With this said, Muslim Brotherhood of today, which has deviated grossly from the essence of Hassan Al-Banna’s wise doctrine رحمه الله and Islâm, is here to stay with its lack of action-oriented and forward-thinking mindset.
A HISTORY FORGOTTEN
Providing the opposition parties do not reconcile for Egypt, – and they will not – and people remain impatient, this disaster will recur.
Assaying the situation, it is patent underlying deeper causes and outside forces are at play for the morass; ones that do not want a stable Egypt because of the adverse effects it will have on them with unfavourable outcomes.
The people fell trap to them, their emotions and into the cycle of violence – again.
Freedom and “democracy” are not a chimaera; they are achievable, but with true change and perseverance. The Arab nations have a long way in attaining them for they have not experienced it before, but it is possible, once they wake up from their slumber.
Arabs can even go further and define democracy independent from “Western” influence, whilst learning from the mistakes of “the West”, to suit their own cultures and lifestyles.
The Arab nations look to Egypt as a paradigm for the impossible to become possible. If this proves to be true, no more lives will be lost and freedom reigns. It will not be perfect – we do not live in a utopian world despite what idealistic “revolutionaries” say – but it will be an optimistic and positive step forward, and, a stab in the hearts of all Arab dictators, monarchies, royalties and tyrants.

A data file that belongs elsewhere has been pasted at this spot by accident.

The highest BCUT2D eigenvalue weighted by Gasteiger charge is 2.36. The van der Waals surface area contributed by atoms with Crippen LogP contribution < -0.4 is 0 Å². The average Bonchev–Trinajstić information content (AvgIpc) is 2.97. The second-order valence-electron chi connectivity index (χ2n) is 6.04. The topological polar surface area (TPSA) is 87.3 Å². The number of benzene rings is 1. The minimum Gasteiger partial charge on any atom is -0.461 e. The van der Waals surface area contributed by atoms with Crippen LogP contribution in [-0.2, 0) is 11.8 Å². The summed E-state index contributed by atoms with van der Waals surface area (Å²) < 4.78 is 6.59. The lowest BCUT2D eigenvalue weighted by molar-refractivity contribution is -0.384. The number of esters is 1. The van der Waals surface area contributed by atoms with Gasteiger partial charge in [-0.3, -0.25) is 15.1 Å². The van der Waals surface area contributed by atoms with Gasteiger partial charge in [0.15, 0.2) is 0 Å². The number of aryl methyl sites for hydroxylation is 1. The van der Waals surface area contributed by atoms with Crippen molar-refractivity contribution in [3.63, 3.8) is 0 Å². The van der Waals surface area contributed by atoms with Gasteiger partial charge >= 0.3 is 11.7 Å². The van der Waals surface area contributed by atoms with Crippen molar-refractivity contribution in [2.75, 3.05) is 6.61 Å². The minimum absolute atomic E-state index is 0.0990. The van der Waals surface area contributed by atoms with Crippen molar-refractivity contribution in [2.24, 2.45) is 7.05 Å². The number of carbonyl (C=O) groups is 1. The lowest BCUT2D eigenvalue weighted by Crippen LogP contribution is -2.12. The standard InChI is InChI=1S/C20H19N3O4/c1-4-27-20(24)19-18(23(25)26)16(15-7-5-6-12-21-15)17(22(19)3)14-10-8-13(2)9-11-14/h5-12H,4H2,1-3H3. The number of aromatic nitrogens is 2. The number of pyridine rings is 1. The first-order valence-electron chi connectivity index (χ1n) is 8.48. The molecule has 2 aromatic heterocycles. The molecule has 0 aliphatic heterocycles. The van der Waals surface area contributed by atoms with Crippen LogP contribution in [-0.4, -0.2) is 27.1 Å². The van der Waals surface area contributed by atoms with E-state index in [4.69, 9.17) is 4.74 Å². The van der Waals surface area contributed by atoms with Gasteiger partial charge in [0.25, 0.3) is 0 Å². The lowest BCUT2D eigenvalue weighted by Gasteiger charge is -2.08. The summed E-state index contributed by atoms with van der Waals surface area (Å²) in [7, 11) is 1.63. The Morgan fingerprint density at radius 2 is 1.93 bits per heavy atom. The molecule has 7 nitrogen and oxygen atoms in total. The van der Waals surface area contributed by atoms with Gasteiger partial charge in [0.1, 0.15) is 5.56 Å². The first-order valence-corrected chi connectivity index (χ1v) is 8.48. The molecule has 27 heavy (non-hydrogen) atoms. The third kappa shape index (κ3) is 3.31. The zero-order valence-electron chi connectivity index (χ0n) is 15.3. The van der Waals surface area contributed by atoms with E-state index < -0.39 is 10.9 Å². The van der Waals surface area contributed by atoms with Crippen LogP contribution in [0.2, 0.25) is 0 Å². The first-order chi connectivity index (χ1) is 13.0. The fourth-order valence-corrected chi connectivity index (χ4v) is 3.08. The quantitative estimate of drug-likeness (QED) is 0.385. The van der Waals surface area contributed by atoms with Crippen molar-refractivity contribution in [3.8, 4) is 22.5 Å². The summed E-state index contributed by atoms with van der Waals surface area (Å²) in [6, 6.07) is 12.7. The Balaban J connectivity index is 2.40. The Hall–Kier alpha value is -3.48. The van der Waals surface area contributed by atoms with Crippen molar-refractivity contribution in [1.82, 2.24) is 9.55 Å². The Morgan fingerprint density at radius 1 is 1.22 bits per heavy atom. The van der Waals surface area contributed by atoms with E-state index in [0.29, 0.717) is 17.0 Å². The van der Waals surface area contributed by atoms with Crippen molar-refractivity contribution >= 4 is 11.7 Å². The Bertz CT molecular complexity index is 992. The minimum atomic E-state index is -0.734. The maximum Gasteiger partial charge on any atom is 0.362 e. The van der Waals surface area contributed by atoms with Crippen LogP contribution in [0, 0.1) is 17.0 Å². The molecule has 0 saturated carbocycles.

In addition, it will also strengthen the identity of Arabs, their resolve and autonomy, and close the chasms for a united Arab nation.
Think what will become of Palestine then and future generations.
The annals of history chronically prove the road to freedom and change take time; people need to persevere with a prudent, critical and a fair mind and eye, and an open, kind and empathic ear, mind and heart.
For change to happen, we must start from within whilst looking at the bigger picture, minus the victim mentality, irrespective of the chosen leader.
The people of Egypt can learn from their own convoluted history, replete with valuable lessons, should they want a better and stable Egypt.
Else, the bloodshed will continue, the nation will dissipate, the poor will sink into a deeper abyss of penury, and that inspirational “revolution”, will be a thing of the past – if it was indeed a revolution.
The spirit of democracy is not a mechanical thing to be adjusted by abolition of forms. It requires a change of heart.Mohandas Karamchand Gandhi
 The word is in quotations because it is democracy as specific countries of the “Occident” dictate – according to the “Western” definition of the term, rendered meaningless deviating from its original definition.
 The Emirati “leadership” – more specifically Abu Dhabi – supported Morsi’s contender, Mubarak’s last Prime Minister Ahmad Shafiq, for presidency. Because of their deep odium for the Muslim Brotherhood, the UAE was already imprisoning many of its members without trial, and banning others from entering the country, merely for being members and nothing more.
 The media is controlled from behind the screens to utilise people’s fears and worries to cloud their minds. It is crucial to note, to some extent, the media is pro Mubarak. In addition, it is common knowledge for the media to be “anti-Islamists”.
 Muslamists™ is a nonce by Khalid AlMahmoud meaning Muslims selectively trying and claiming to be Islamists but are not; instead, they are misrepresenting Islâm.